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Author Topic: doubled smoked salmon?  (Read 4267 times)

Offline watchdog56

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doubled smoked salmon?
« on: March 02, 2014, 09:34:42 AM »
I put some salmon in the brine overnight. It had about 2 gallons of water,1 cup of canning salt until a raw egg would float, 1 cup of brown sugar,1 tsp cure #1, and 1 bottle of liquid smoke. I took out of frig and soaked in plain water for 1 1/2 hours because the last time they came out to salty. I smoked for 3 hours using alder. They do not have much flavor.

Do you think I could give them another smoker for  a couple of hours or would it not make a difference?

Offline Salmonsmoker

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Re: doubled smoked salmon?
« Reply #1 on: March 02, 2014, 07:49:17 PM »
The extra smoke time might give them some more flavor. Not sure why your brine recipe would call for liquid smoke when you're going to smoke them with real wood smoke. You might have better luck with a dry brine. The mix ingredients would be in direct contact with the fish and you'd get more flavor transfer.
Give a man a beer and he'll waste a day.
Teach him how to brew and he'll waste a lifetime.

Offline watchdog56

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Re: doubled smoked salmon?
« Reply #2 on: March 03, 2014, 04:17:09 PM »
The recipe is an old one when I had a BR***man smoker. Just never took it out.

Offline pmmpete

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Re: doubled smoked salmon?
« Reply #3 on: March 03, 2014, 09:34:37 PM »
Watchdog56, I have the following thoughts about the recipe you used:

1.  Low salt concentration.  One reason the salmon you smoked didn't have much flavor may be insufficient salt.  The brine recipe you used creates a low concentration of salt, and you may not have left the fish in that brine long enough to develop a tasty level of saltiness in the fish.  Or, by soaking the fish in plain water for an hour and a half after brining it, you may have removed too much salt from the fish.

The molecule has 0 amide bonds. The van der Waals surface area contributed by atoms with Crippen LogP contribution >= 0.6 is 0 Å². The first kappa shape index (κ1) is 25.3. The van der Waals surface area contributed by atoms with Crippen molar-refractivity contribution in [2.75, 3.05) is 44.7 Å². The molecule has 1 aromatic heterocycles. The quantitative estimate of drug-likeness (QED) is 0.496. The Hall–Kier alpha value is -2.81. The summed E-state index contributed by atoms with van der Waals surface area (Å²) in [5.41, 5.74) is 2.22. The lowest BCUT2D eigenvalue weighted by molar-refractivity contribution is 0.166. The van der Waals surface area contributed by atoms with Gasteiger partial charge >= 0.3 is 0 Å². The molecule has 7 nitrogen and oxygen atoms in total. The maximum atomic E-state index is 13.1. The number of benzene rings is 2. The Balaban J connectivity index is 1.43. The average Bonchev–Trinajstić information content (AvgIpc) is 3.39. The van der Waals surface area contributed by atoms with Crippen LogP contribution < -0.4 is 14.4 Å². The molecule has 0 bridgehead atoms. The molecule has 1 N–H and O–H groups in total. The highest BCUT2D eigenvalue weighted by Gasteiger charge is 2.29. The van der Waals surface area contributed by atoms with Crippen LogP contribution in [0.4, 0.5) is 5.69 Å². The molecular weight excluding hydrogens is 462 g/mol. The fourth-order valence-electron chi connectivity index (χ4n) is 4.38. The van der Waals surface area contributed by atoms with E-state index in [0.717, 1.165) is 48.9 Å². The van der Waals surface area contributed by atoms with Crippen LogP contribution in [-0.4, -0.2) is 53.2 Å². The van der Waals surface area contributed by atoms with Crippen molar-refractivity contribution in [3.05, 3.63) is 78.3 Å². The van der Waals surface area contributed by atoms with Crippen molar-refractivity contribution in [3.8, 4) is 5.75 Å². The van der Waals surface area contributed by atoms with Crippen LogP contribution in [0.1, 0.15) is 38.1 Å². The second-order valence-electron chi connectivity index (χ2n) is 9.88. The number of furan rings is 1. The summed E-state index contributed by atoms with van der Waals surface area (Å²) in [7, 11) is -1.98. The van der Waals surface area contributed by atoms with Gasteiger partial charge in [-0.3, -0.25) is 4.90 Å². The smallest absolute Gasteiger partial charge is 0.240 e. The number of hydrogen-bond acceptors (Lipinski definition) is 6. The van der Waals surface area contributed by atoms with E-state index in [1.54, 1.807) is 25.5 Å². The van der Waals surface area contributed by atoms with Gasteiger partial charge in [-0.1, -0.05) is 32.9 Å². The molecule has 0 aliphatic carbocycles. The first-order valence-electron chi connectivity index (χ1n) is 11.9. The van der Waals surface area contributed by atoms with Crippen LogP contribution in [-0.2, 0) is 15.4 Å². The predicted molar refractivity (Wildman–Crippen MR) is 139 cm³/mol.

The lower the concentration of salt in a brine recipe, the longer you'll need to leave the fish in the brine to produce the amount of saltiness which you find tasty.  When trying out a new recipe for the first time, leave the fish in the brine for the length of time recommended in the recipe.  If the fish ends up too salty, leave the fish in the brine for a shorter time the next time you use the recipe; if the fish ends up not salty enough, leave the fish in the brine for a longer time the next time you use the recipe.  If you learn how long to soak fairly thin fillets in a particular brine, and you want to smoke some thicker fillets, you'll need to leave the fish in the brine for a longer time to get the same degree of saltiness and adequate brine penetration into the center of the fillets.

The salt concentration produced by the recipe you used is quite low.   As a result, you'd need to leave fish in that brine for a long time to get a desirable amount of saltiness.  A brine which is 100 salometer degrees is fully saturated.  If you put the entire cup of salt in 2 gallons of water, the brine you used would have a concentration of only 14 Salometer degrees.   If you used less salt because the egg floated before you added the entire cup, the concentration would be lower than 14 salometer degrees.  Tests have shown that the "floating egg" test doesn't produce consistent salt concentrations.